Logan Director James Mangold To Direct Buster Keaton Biopic

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A biopic about one of the greatest icons of American cinema is about to be made, by the director of "Logan." James Mangold, who is also helming the upcoming "Indiana Jones 5," is set to direct a film about the life of iconic filmmaker and comedian Buster Keaton. According to Deadline, Mangold, in conjunction with 20th Century Studios, is developing the project, which will be based on the book "Buster Keaton: Cut to the Chase" by Marion Meade.

Retelling the life of a gem

Keaton, of course, was a pioneer during the time of silent cinema, well-known for his timeless physical comedy and stunt work, as well as the ingenuity embedded within his art. Keaton carefully crafted moving images, such as the shipboard sequence in "The Navigator" or the dream scene in "Sherlock Jr.," transforming him into a filmmaker of the highest caliber. Given the intricacies of Keaton's career, Mangold seems to be a good fit to bring his story to life, as he is no stranger to crafting character-rich narratives, such as his Oscar-winning Johnny Cash biopic "Walk the Line."

Apart from this, Mangold has had a pretty well-rounded career so far, having helmed films such "3:10 to Yuma," "Ford v Ferrari," and "Girl, Interrupted." Mangold's "Indiana Jones 5" has almost completed filming, but little is known about the sequel's storyline. With original franchise director Steven Spielberg parting ways after directing four films, and Mangold onboarding the project, the "Indiana Jones" franchise will potentially undergo a reinvention, which might be a good thing in itself.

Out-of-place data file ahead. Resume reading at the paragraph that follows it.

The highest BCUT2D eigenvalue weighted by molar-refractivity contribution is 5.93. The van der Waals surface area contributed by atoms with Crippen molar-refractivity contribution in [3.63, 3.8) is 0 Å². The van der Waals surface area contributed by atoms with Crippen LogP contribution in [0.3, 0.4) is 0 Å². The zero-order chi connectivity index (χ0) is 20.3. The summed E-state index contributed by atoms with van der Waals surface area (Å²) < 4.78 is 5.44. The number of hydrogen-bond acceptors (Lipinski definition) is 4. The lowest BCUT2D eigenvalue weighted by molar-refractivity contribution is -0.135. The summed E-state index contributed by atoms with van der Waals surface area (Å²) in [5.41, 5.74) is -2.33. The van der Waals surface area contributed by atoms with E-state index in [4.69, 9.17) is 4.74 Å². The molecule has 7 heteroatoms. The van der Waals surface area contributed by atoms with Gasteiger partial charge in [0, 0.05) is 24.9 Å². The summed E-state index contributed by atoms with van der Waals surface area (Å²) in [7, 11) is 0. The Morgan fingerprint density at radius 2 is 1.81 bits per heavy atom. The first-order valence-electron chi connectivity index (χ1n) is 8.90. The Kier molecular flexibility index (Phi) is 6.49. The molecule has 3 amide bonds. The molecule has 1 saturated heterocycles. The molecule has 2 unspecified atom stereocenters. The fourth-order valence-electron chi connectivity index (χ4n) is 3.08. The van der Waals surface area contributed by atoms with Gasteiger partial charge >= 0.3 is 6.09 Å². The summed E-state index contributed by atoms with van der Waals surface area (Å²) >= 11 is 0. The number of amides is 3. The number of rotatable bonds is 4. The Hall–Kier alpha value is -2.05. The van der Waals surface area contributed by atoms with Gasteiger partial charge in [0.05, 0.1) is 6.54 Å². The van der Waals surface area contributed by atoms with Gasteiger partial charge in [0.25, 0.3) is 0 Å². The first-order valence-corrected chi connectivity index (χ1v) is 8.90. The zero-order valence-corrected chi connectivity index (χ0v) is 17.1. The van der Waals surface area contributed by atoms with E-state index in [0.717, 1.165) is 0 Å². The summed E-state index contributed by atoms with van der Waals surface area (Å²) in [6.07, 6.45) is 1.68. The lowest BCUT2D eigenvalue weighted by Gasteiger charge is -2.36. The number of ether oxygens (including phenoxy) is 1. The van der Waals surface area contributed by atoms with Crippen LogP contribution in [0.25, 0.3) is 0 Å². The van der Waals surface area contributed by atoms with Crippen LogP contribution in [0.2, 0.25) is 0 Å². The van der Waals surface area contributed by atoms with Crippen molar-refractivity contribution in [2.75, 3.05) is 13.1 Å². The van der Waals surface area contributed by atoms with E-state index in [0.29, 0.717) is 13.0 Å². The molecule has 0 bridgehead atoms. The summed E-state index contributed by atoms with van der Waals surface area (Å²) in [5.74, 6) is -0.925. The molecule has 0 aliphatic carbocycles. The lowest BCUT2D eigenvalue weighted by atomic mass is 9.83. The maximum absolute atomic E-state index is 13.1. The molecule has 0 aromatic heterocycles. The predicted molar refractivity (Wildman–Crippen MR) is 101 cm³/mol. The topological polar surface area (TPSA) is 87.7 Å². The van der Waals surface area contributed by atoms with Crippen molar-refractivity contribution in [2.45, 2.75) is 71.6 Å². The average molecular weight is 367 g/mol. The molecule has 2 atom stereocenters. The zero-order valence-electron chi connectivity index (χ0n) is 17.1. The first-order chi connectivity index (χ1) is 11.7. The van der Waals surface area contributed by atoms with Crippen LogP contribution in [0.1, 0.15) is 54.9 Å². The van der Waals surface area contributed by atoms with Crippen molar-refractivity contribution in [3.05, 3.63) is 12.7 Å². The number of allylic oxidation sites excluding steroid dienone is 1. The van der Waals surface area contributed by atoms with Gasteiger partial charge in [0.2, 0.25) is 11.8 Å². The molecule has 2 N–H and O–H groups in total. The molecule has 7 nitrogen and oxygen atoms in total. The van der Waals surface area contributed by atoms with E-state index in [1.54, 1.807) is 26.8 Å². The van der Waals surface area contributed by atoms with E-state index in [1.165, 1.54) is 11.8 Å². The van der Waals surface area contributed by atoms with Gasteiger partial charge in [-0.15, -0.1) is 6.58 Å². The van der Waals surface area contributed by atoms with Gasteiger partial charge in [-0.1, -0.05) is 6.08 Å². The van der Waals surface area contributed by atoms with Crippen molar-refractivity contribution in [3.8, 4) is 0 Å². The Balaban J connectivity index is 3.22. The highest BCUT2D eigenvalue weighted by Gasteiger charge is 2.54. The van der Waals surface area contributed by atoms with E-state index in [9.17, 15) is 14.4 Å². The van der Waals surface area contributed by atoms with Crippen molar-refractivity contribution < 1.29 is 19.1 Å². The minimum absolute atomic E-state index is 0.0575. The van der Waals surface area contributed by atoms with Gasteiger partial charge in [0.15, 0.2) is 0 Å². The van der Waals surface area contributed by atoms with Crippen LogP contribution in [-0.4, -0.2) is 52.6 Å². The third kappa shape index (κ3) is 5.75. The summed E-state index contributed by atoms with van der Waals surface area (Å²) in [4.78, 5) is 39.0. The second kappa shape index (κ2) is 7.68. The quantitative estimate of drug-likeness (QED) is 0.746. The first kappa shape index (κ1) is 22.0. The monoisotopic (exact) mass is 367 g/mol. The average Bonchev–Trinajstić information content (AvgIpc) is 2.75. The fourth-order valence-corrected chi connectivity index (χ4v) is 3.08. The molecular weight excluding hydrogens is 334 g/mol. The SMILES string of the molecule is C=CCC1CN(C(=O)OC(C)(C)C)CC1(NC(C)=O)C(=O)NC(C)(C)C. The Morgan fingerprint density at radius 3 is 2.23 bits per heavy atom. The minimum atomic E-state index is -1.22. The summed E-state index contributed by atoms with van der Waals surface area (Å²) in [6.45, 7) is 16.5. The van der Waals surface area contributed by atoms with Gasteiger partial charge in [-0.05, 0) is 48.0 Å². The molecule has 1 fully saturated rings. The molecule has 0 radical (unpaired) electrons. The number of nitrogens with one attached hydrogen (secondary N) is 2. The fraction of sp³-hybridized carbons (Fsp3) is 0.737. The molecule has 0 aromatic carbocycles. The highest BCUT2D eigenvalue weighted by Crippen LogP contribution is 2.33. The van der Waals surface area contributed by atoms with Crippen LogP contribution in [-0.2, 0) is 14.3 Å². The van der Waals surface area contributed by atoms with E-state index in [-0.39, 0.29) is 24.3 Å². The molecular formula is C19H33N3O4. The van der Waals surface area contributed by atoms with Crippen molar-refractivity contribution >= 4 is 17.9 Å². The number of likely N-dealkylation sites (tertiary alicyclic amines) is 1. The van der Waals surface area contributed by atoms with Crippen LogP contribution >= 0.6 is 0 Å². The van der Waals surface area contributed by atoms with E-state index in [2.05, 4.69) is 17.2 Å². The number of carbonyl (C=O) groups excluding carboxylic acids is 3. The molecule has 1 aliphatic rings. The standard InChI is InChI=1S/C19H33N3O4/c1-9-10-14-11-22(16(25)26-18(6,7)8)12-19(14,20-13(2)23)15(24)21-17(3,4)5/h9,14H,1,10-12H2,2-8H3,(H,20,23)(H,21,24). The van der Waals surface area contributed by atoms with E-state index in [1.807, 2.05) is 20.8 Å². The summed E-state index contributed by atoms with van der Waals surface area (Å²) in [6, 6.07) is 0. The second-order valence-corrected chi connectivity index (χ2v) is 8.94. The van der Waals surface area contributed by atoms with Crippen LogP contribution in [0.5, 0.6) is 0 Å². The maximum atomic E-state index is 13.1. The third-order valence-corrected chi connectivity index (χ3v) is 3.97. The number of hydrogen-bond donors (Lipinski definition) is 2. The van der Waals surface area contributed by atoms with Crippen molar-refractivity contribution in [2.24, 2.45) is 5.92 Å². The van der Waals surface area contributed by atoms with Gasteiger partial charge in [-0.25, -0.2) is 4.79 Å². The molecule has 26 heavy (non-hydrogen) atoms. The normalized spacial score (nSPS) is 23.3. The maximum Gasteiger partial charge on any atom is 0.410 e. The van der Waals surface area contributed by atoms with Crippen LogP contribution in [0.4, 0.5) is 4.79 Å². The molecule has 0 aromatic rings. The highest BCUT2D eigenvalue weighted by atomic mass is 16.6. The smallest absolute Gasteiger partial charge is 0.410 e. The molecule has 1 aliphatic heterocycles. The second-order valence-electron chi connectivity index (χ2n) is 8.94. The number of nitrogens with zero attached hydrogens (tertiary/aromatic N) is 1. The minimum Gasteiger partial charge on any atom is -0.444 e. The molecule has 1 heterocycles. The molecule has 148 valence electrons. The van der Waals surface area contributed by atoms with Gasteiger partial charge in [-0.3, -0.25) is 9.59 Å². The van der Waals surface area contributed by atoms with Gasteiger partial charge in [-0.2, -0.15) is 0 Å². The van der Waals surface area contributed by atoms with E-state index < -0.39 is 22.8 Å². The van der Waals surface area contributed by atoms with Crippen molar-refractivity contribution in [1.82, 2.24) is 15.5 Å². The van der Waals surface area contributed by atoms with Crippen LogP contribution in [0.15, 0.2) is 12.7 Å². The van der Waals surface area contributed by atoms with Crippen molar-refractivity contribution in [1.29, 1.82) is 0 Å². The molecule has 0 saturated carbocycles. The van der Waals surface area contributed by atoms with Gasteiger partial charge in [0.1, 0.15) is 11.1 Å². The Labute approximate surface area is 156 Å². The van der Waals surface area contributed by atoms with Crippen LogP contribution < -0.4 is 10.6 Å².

In a conversation with ComicBook.com, Mangold explained how he tries to locate an "emotional center" to operate from in terms of his projects (mostly franchises), and this also bodes well for the upcoming Buster Keaton biopic, as it will allow for a more nuanced, enriching retelling of his life:

"Like in all my work, I'm always trying to find an emotional center to operate from. I think the most important thing is, in an age when franchises have become a commodity, that serving the same thing again. At least for me, in the dances I've had with any franchises, serving the same thing again, the same way, usually just produces a longing for the first time you ate it. Meaning, it makes an audience wish that they just had the first one over again. So, you have to push something to someplace new, while also remembering the core reasons why everyone was gathered. And to use Logan as an example of that, when you're dealing in a world of a very pressured franchise."

As of now, no further details are available about the Buster Keaton project, but we'll keep you posted.